Can Vermont Become a Regional Hub for Forest Innovation?

Emily Dawson, founder of Single Widget in Portland, Oregon, is a licensed architect and implementer of bio-based structural solutions. She participated in the 2023 Forest Accelerator in East Burke. Photo by Erica Houskeeper

Jared Reynolds at the Vermont Forestry Accelerator thinks so, and he has a plan.

By Christine McGowan, Vermont Sustainable Jobs Fund

One of our country’s great legacy industries, the forest products industry hasn’t changed much in the past century. But that’s something Jared Reynolds, manager of the Do North Coworking and the Vermont Forestry Accelerator wants to change.

“We have this great opportunity to rethink innovation in a historic industry,” said Reynolds. “This region can be a hub for forest innovation.”

Jared Reynolds, manager of the Do North Coworking and the Vermont Forestry Accelerator in Lyndonville. Photo by Erica Houskeeper

Jared Reynolds, manager of the Do North Coworking and the Vermont Forestry Accelerator in Lyndonville. Photo by Erica Houskeeper

One of Vermont’s legacy industries, the first sawmill was built in Westminster in 1739–more than 280 years ago. As paper mills around New England closed and overseas competition grew over the past few decades, what was once a thriving source of jobs and income, has become an industry struggling to define its role in today’s economy.

Where some see decline, however, others see opportunity. Vermont, along with other states around New England have the infrastructure–and the natural resources–to evolve and lead the country in sustainable forest practices that support a new kind of forest economy.

That evolution, says Reynolds, is important for both supporting existing industry and developing new markets. “It’s a complicated supply chain where foresters, loggers, and truckers depend on markets for the work they are doing. There needs to be some value or we will lose forestland to development.”

Innovation in the Kingdom

Enter Do North Coworking and the Forestry Accelerator in Lyndonville. Opened in 2018 as an initiative of Northern Vermont University, Do North was established to provide a shared work space for entrepreneurs in Vermont’s rural Northeast Kingdom. The Forestry Accelerator was launched in 2022 after market research conducted with the help of the Vermont Sustainable Jobs Fund found that the closest business accelerator dedicated exclusively to start ups in the forest products industry was in Europe. Now in its second year, the Accelerator taps into the region’s deep connections to the forest economy to provide support, connections, and funding for innovative new companies from around the country.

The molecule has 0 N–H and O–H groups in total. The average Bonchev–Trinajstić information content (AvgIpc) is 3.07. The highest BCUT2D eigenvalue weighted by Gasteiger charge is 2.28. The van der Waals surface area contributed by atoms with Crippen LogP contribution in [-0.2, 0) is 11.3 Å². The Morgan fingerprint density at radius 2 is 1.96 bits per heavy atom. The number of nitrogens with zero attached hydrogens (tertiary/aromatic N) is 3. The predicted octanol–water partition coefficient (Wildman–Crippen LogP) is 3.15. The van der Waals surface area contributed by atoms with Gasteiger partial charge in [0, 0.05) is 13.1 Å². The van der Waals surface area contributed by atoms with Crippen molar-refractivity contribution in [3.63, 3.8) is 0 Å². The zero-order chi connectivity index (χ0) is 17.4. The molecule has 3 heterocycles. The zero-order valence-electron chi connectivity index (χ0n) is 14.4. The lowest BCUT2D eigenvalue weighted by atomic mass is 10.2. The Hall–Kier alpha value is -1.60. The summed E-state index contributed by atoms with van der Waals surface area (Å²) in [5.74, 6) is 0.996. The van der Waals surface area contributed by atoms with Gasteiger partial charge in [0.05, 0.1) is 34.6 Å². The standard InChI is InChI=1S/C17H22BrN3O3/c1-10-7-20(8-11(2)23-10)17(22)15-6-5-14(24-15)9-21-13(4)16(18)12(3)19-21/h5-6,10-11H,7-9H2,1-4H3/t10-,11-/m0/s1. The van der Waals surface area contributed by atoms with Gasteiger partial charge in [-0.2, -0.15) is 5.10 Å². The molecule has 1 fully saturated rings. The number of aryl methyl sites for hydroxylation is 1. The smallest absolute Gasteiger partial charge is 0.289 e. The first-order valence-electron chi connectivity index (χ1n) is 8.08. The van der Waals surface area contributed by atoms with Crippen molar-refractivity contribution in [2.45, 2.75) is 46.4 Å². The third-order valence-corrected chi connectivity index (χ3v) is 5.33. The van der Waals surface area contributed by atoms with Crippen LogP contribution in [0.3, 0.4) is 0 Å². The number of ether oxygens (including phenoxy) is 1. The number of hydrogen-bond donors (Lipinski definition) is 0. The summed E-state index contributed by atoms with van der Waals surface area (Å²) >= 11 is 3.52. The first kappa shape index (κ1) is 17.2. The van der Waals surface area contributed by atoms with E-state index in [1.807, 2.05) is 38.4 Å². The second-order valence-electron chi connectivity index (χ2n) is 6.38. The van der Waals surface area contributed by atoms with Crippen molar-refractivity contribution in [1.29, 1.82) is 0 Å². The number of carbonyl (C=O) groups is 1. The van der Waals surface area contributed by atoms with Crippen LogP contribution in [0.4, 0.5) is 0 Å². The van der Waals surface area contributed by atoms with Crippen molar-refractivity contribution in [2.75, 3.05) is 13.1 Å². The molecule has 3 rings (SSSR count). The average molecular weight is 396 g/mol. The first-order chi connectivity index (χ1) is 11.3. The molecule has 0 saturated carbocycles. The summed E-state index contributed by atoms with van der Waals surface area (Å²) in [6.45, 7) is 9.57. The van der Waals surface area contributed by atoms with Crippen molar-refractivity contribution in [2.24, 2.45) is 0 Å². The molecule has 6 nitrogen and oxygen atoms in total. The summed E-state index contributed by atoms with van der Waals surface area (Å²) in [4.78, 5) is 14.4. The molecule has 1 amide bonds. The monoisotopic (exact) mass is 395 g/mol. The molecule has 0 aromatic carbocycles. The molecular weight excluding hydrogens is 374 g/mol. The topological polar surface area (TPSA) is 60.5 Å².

“It’s a unique program nationally that has generated a lot of attention in our rural corner of Vermont from national players,” said Reynolds. “Large corporations are seeing Vermont as a place where innovation is happening in the forest industry. That doesn’t exist anywhere else in the country.”

That’s important as Vermont explores emerging opportunities such as fiber textiles, mass timber, and advanced wood heat that have the potential to create important new markets for Vermont’s forest economy.

The Forestry Accelerator focuses on three areas: 1) products that use chips, resins, dust, and other byproducts of low grade wood; 2) technology that improves forest management, sales, operations, and safety; and 3) products and services that develop and improve advanced wood heat, fuels, and energy.

MontyChong-Walden, CEO of Calmura Natural Walls, presents his product at the 2023 Forest Accelerator in East Burke. Photo by Erica Houskeeper

MontyChong-Walden, CEO of Calmura Natural Walls, presents his product at the 2023 Forest Accelerator in East Burke. Photo by Erica Houskeeper

In 2022, the first year of the accelerator, the program attracted mostly regional startups with products ranging from packaging materials made from wood shavings to a software platform that allows loggers to more easily connect with sawmills. This year’s cohort attracted entrepreneurs from the west coast and British Columbia–as well as Vermont–with more focus on green building materials.

“We have several companies that are developing modular solutions to housing challenges,” said Reynolds. “Another company is expanding markets for people selling firewood by helping them leverage e-commerce platforms. So, the innovation is all over the place–everything from a hard tech company that may end up needing $100 million to launch, to one that is developing software for everyday people in Vermont trying to sell firewood.”

Why Vermont?

“We obviously don’t have the resources of say, Vancouver or Portland, Oregon,” said Reynolds, “but in its own unique way, Vermont works.” The state’s size and commitment to the forest industry, says Reynolds, means that young companies have access to the deep industry expertise they need at this early stage.